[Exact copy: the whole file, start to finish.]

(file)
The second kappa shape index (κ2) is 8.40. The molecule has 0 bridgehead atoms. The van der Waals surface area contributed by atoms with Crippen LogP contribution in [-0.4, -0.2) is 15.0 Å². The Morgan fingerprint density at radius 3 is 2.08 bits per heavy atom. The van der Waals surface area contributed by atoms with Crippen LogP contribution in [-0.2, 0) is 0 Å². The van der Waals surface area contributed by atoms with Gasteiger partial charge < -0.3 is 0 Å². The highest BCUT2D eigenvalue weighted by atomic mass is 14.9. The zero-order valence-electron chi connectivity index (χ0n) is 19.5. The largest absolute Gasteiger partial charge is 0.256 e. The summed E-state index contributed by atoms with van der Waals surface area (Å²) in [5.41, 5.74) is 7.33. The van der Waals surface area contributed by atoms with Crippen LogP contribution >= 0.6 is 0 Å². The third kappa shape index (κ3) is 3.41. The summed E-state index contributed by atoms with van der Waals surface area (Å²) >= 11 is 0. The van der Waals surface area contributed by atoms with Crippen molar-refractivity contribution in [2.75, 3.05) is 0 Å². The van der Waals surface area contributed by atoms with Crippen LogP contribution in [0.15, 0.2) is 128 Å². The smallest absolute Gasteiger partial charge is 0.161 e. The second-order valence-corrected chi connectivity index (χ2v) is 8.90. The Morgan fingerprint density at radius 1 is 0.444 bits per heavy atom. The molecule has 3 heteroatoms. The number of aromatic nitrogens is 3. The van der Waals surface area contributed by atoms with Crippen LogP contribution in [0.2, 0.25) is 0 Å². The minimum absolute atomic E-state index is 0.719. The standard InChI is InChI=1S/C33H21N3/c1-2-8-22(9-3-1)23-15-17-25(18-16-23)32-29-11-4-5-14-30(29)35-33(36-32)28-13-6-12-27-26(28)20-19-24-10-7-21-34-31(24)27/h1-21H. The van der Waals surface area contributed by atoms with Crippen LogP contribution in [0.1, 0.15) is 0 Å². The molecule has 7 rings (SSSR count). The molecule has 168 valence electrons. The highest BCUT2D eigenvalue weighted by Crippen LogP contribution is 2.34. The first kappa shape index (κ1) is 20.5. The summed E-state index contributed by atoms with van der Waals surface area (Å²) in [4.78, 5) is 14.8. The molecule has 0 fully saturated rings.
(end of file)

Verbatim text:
The second kappa shape index (κ2) is 8.40. The molecule has 0 bridgehead atoms. The van der Waals surface area contributed by atoms with Crippen LogP contribution in [-0.4, -0.2) is 15.0 Å². The Morgan fingerprint density at radius 3 is 2.08 bits per heavy atom. The van der Waals surface area contributed by atoms with Crippen LogP contribution in [-0.2, 0) is 0 Å². The van der Waals surface area contributed by atoms with Gasteiger partial charge < -0.3 is 0 Å². The highest BCUT2D eigenvalue weighted by atomic mass is 14.9. The zero-order valence-electron chi connectivity index (χ0n) is 19.5. The largest absolute Gasteiger partial charge is 0.256 e. The summed E-state index contributed by atoms with van der Waals surface area (Å²) in [5.41, 5.74) is 7.33. The van der Waals surface area contributed by atoms with Crippen LogP contribution >= 0.6 is 0 Å². The third kappa shape index (κ3) is 3.41. The summed E-state index contributed by atoms with van der Waals surface area (Å²) >= 11 is 0. The van der Waals surface area contributed by atoms with Crippen molar-refractivity contribution in [2.75, 3.05) is 0 Å². The van der Waals surface area contributed by atoms with Crippen LogP contribution in [0.15, 0.2) is 128 Å². The smallest absolute Gasteiger partial charge is 0.161 e. The second-order valence-corrected chi connectivity index (χ2v) is 8.90. The Morgan fingerprint density at radius 1 is 0.444 bits per heavy atom. The molecule has 3 heteroatoms. The number of aromatic nitrogens is 3. The van der Waals surface area contributed by atoms with Crippen LogP contribution in [0.2, 0.25) is 0 Å². The minimum absolute atomic E-state index is 0.719. The standard InChI is InChI=1S/C33H21N3/c1-2-8-22(9-3-1)23-15-17-25(18-16-23)32-29-11-4-5-14-30(29)35-33(36-32)28-13-6-12-27-26(28)20-19-24-10-7-21-34-31(24)27/h1-21H. The van der Waals surface area contributed by atoms with Crippen LogP contribution in [0.1, 0.15) is 0 Å². The molecule has 7 rings (SSSR count). The molecule has 168 valence electrons. The highest BCUT2D eigenvalue weighted by Crippen LogP contribution is 2.34. The first kappa shape index (κ1) is 20.5. The summed E-state index contributed by atoms with van der Waals surface area (Å²) in [4.78, 5) is 14.8. The molecule has 0 fully saturated rings.